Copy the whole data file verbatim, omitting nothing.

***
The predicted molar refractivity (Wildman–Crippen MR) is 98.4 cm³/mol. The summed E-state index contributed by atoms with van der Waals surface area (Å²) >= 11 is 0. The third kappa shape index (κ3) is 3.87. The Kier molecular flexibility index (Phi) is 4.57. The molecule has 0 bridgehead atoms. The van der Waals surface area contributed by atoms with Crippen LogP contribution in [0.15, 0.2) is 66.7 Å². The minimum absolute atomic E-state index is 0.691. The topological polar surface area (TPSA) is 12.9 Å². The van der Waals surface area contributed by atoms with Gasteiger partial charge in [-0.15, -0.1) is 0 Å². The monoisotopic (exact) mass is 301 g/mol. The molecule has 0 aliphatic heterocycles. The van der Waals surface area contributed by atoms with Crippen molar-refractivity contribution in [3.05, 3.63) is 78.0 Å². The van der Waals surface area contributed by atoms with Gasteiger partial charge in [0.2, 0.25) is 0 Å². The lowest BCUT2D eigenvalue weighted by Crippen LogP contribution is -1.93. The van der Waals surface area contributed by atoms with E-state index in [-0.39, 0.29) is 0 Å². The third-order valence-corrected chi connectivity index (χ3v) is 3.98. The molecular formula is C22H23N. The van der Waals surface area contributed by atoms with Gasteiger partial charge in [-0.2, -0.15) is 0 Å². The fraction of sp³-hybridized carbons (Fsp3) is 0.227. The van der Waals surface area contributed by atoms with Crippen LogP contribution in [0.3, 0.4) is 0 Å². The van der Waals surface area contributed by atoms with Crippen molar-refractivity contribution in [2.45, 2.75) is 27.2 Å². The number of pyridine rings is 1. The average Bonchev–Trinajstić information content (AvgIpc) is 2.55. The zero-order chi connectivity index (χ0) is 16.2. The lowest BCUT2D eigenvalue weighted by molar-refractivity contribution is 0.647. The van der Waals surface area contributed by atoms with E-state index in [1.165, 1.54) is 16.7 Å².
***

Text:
The predicted molar refractivity (Wildman–Crippen MR) is 98.4 cm³/mol. The summed E-state index contributed by atoms with van der Waals surface area (Å²) >= 11 is 0. The third kappa shape index (κ3) is 3.87. The Kier molecular flexibility index (Phi) is 4.57. The molecule has 0 bridgehead atoms. The van der Waals surface area contributed by atoms with Crippen LogP contribution in [0.15, 0.2) is 66.7 Å². The minimum absolute atomic E-state index is 0.691. The topological polar surface area (TPSA) is 12.9 Å². The van der Waals surface area contributed by atoms with Gasteiger partial charge in [-0.15, -0.1) is 0 Å². The monoisotopic (exact) mass is 301 g/mol. The molecule has 0 aliphatic heterocycles. The van der Waals surface area contributed by atoms with Crippen molar-refractivity contribution in [3.05, 3.63) is 78.0 Å². The van der Waals surface area contributed by atoms with Gasteiger partial charge in [0.2, 0.25) is 0 Å². The lowest BCUT2D eigenvalue weighted by Crippen LogP contribution is -1.93. The van der Waals surface area contributed by atoms with E-state index in [-0.39, 0.29) is 0 Å². The third-order valence-corrected chi connectivity index (χ3v) is 3.98. The molecular formula is C22H23N. The van der Waals surface area contributed by atoms with Gasteiger partial charge in [-0.2, -0.15) is 0 Å². The fraction of sp³-hybridized carbons (Fsp3) is 0.227. The van der Waals surface area contributed by atoms with Crippen LogP contribution in [0.3, 0.4) is 0 Å². The van der Waals surface area contributed by atoms with Crippen molar-refractivity contribution in [2.45, 2.75) is 27.2 Å². The number of pyridine rings is 1. The average Bonchev–Trinajstić information content (AvgIpc) is 2.55. The zero-order chi connectivity index (χ0) is 16.2. The lowest BCUT2D eigenvalue weighted by molar-refractivity contribution is 0.647. The van der Waals surface area contributed by atoms with E-state index in [1.165, 1.54) is 16.7 Å².